Well, it's that time of year again. The weather is getting colder, the stores are full of Halloween costumes, I am forced to stop wearing shorts and put on some full-length pants much to my chagrin, and the mice are starting to move indoors again.

We have had a mice problem in our house ever since we moved in. Actually, we think it started well before we moved in, but don't tell the previous owners, my in-laws, that. I can't actually remember what kind of evidence first prompted me to think we had mice in our basement, but when we tore down all the walls down there during our renovation about 3 years ago and found 17 dead mice behind the old sheetrock, that pretty much cemented the idea in my brain.

Since then I have killed another 43 mice with my own two hands. Or, to be more precise, with the mouse traps I bought with my own two hands. If you aren't very good with math, I will take out my trusty calculator and tell you that 17 + 43 equals a total of 60 mice we have had in our house in the last 3-and-a-half years. To paraphrase my favorite philosopher Larry the Cable Guy, I don't care who you are, that's a lot of mice.
Just one of sixty.

If you were to inspect every inch of the outside of our house with a magnifying glass or a fine-tooth, mouse-sized comb, like we sort of have, you may think that there is only one place that they could be getting in: a small hole next to the back step that leads from the garage into the backyard. Knowing that, I recently filled the hole with enough steel wool to choke a rabid wolverine, which I am hoping is enough steel wool to keep the mice from getting in.

Proud of my accomplishment, I told the Wife that we probably won't be seeing any more mice any time soon. She didn't seem too certain of that, citing the fact that the pesky critters could already be in the house and we just haven't caught them yet. I know she could be right, and deep down I kind of hope she is. Killing mice is fun! I love this time of year!

Friday, October 7, 2016

Du Liebst Mich! Du Really Liebst Mich!

If you hadn't already noticed, the title of this post is not in English. It is supposed to be in German, or as the German people say, "Deutsch". I still can't figure out why we English speakers call Deutsch "German" when the Deutsch people themselves call it Deutsch. You would think that if a group of peoples wanted their language to be known as "Deutsch", the least we could do would be to call it that. I don't understand the English language sometimes...

I also really don't understand German, despite having taken 3.5 years of German classes during High School. If my teacher for all of those German classes, Frau Peggy (which translates to Mrs. Nancy in English) were to hear me speak German now, she would probably smack me upside the head with a schnitzel. I could always tell that she secretly wanted to do that to me back in high school, but thankfully, in America, we have rules against that. I'm glad I didn't grow up in Deutschland...

I am talking all of this Deutsch gibberish because this blog, Chaotic Kids & Clutter, was recently nominated for the Liebster Award! Woot woot! You may be asking yourself, "Self, what exactly is a Liebster Award?" Don't worry, I asked myself that too. Apparently the Liebster Award is a German blogging award, given out to bloggers across the globe who also don't know exactly what it is. But, really, when it comes down to it, an award is an award, am I right? And we here at Chaotic Kids & Clutter will accept any award they are handing out. Woohoo!!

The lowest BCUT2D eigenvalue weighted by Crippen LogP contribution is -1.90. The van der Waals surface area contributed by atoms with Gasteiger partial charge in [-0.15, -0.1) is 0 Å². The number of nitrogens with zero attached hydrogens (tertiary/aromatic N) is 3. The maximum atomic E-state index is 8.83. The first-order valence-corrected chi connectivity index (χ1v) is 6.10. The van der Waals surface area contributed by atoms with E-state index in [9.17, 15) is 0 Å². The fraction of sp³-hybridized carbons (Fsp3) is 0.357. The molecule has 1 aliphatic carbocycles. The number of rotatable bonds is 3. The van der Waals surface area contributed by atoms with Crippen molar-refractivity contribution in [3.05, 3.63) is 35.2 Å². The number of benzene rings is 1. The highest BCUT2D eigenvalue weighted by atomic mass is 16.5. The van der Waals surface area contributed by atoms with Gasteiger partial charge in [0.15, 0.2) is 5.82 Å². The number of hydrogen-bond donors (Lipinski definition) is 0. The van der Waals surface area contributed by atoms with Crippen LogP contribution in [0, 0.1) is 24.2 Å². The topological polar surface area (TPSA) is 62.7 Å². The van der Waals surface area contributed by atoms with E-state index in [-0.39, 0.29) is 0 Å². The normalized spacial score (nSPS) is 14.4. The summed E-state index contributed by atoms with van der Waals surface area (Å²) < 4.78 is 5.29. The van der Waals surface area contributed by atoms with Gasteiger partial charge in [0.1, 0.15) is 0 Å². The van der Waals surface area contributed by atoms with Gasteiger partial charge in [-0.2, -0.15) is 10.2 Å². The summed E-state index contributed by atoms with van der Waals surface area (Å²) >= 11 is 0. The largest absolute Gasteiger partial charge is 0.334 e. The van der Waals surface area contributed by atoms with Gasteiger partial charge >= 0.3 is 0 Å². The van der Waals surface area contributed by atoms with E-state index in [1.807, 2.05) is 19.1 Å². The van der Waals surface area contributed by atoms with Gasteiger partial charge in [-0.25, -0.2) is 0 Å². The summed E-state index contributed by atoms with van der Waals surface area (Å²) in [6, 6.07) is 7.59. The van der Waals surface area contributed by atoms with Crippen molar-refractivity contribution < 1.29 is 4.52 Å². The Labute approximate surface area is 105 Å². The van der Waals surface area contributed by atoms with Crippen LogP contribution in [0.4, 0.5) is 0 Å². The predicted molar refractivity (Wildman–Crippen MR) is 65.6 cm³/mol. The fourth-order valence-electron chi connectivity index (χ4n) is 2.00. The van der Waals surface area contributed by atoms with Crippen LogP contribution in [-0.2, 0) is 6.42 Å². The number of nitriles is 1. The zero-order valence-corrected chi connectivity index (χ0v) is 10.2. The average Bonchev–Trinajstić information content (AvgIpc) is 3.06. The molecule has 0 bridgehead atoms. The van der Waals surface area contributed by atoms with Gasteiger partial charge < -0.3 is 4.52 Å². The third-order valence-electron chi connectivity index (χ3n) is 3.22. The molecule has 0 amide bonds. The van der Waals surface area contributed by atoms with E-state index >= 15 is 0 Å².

There are rules that one must follow once one is nominated for the Liebster Award, and I am very good at following rules, as well as making up rules. Just ask my kids. So, here goes:

Rule #1: Thank the person who nominated me.
I was nominated by Jesse Zahrt, from the average jester blog. Jesse is one of my favorite bloggers because he is also from Minnesota, he is also 42 years of age, he also blogs about his children much of the time, and because he has a last name that is fun to say and that sounds German, or possibly Deutsch, depending on where he was born...

Rule #2: Display the Liebster Award logo in my post.



Rule #3: Write 150-300 words about my favorite blog that isn't my own.

I am not much of a word-counter, and I hope you aren't, either... Right now my favorite blog is EddieRivardFlyFishing.blogspot.com. Eddie Rivard is a fly fisherman like me, he lives in the same city as I do, he writes fun and interesting stories about his fishing exploits, and he fishes a lot because he is single, which is what I used to do when I was single. He helps me to reminisce, even though he isn't trying to. It's kind of a weird vibe we have going, whether he know that or not. I better stop writing before I get all sentimental...

Rule #4: Provide 10 random facts about myself.
I have pretty much already blogged about every single facet of my life, so I won't bore you with anything at this time. This Rule is optional, any way.

Rule #5: Nominate 5-11 other bloggers.
As I mentioned in a recent post, I really don't read a lot of other blogs, but I will go ahead and nominate Eddie Rivard and his Eddie Rivard Fly Fishing blog, and my buddy Bryon Tang and his Timber Of Faith blog.

Rule #6: List the Rules in my post.
I'm doing that right now, aren't I?

Rule #7: Let everyone know they've been nominated.
OK, I will.


That's all the rules. I still am fuzzy about how this all works, if you can vote, how they announce the winners, if there even are winners or just a bunch of nominees, and whether the title of my post makes sense grammatically in German/Deutsch. I am very thankful for being nominated, and to all of you, my loyal readers. If it wasn't for you I would be the only one reading this right now. You're the best!